Inside the U.S. Capitol Insurrection

A Texas photographer finds himself shoulder to shoulder with rioters on January 6, 2021.


When I was a kid, the only capitol I had been to was in Austin on school field trips. The one that housed our nation’s lawmakers was an icon I’d only seen in photos. I remember a story in the Austin American-Statesman proudly declaring that the Texas State Capitol was taller than the one in Washington, D.C. It was a whole spread comparing both buildings—almost suggesting to readers, tongue-in-cheek, that our Capitol could stand next to America’s if it seceded from the Union. 

On January 6, 2021, I found myself not only inside the U.S. Capitol for the first time, but running away from angry insurrectionists that had just broken through windows and doors to try to stop the certification of the 2020 presidential election. 

Supporters of President Donald Trump in front of the Washington Monument on January 6, 2021. (Christopher Lee for TIME)

For much of the previous year, I had been covering the groundswell of anger, violence, and conspiracy theories coming from former President Donald Trump’s base for The New York Times and TIME magazine. What once seemed like fringe groups—Proud Boys, Q-Anon, and right-wing militias—became more mainstream the closer it got to Election Day. Days after, I photographed federal, state, and local Republican politicians lining up for photo-ops with dangerous conspiracy theorists from Dallas and armed militia members from Houston.

When January came around, I waited patiently for my editors at TIME to check their emails after the New Year’s festivities to suggest covering the “Stop The Steal” rally in Washington, D.C. I described it as a chance to see what would become of Trump’s most ardent supporters at the end of his administration. I ended up photographing one of the darkest days in American history. 

According to trackers from the Department of Justice, Texas was behind only Florida in contributing rioters to the insurrection at the Capitol. Texans came from all corners of the state to decry what they saw as a rigged election. Around the city, I saw many waving “Texans for Trump” flags alongside Gadsden flags (the ones that say, “Don’t Tread on Me”). Every other car parked in front of the hotels seemed to display our state’s signature black-and-white license plate.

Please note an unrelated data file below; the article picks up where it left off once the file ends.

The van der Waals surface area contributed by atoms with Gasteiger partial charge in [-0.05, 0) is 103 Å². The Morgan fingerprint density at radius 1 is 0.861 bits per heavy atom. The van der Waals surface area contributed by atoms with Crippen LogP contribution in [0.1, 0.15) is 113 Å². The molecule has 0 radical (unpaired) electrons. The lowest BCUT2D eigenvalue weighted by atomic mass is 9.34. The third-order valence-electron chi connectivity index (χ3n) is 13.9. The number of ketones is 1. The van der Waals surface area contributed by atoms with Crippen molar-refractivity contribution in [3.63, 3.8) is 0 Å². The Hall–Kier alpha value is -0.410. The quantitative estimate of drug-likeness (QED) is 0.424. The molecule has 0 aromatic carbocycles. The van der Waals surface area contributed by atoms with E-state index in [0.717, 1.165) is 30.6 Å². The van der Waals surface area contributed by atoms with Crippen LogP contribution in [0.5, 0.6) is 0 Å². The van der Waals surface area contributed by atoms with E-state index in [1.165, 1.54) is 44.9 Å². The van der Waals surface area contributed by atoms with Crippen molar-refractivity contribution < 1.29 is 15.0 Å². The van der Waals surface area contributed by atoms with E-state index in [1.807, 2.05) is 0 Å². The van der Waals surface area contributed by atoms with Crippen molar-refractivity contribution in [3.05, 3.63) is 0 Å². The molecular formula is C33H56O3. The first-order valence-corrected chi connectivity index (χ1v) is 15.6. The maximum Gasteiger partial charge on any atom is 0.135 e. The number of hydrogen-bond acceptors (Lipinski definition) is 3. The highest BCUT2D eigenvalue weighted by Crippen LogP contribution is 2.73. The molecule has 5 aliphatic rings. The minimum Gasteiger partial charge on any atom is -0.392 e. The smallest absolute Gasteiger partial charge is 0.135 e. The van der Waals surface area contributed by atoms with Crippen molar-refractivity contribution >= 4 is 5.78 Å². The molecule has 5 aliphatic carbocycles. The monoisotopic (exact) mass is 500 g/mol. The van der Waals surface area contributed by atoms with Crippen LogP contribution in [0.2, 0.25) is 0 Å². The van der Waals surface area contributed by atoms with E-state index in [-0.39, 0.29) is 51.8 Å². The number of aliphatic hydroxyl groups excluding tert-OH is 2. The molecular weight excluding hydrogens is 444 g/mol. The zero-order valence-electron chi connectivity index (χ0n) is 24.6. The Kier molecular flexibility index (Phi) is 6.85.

As the rally began on the lawn of the Ellipse south of the White House, I was struck by how large the crowds were—a sea of red hats, each representing a person who bought into this lie that the election was stolen from their president. Before Trump’s speech was even halfway done, I began to notice streams of people making their way toward the Capitol. I made my way down Constitution Avenue and found myself among crowds of protesters getting angrier by the second. I furiously sent out text messages to my colleagues: “Get to the Capitol NOW.” 

A view of the Capitol building as insurrectionists storm the building (Christopher Lee for TIME)

I’m not sure how many times I was shot with rubber bullets or disoriented by flashbangs. Coughing through teargas, I felt the crowd’s center of gravity move beyond the line of police officers toward the windows and doors of the building. I followed a group of men—one wielding a Capitol Police riot shield with a radio earpiece—to the nearest set of windows being smashed open. U.S. District Court Judge Timothy Kelly would later describe this moment as “the tip of the spear that pierced the United States Capitol.” As I photographed the angry rioters climbing through the broken glass, I took a deep breath. I followed them through the halls, eventually coming upon one of the most defining scenes of the riot: the group of men I’d pursued facing off with Officer Eugene Goodman in the halls before heroically leading them away from the Senate chamber.At one point, a group of five or six men accused me of not being one of them because I was wearing a “real mask” designed to block COVID-19 particulates. They pinned me against a wall and ripped off the mask inside one of the meeting rooms in the Capitol. I tested positive for COVID-19 a few days after and watched the inauguration from isolation.

Capitol police stand behind shattered bullet-resistant glass. (Christopher Lee for TIME)

I have had a difficult time coming to terms with what had happened. In my years as a photojournalist, I had become familiar with the trauma of political violence, having seen the horrors of war and poverty in places like Iraq and Afghanistan. But this was different. I had the privilege of leaving foreign war zones whenever I deemed it too dangerous or stressful. I had the privilege of being an American and partaking in a largely stable democratic government. I had the privilege of not being surrounded by people who wished me harm just because of who I am.

When I returned to Texas, I noticed homes proudly displaying Trump flags outside their doorways along the two roads that lead to my neighborhood. I couldn’t shake the thought of the person with a MAGA hat waiting behind the checkout line at the H.E.B. wished me harm. I couldn’t get over the feeling that at any time, any one of those men who pinned me against the wall and ripped my mask off would turn out to be a neighbor I waved at every morning as I stepped out to get coffee. It took me the rest of 2021 to work through a lot of those feelings. It was my first time in therapy. 

The morning after the world watched the fragile foundations of American democracy shake on live TV, a fellow photographer friend and I went to get coffee at a shop connected to a hotel near the Capitol. Outside was a line of trucks and minivans getting packed by people sporting MAGA hats and shirts. Before I entered the building, I heard someone say, “We gotta get going. It’s a long drive back to Texas!”

Supporters of President Trump sit inside a congressional office. (Christopher Lee for TIME)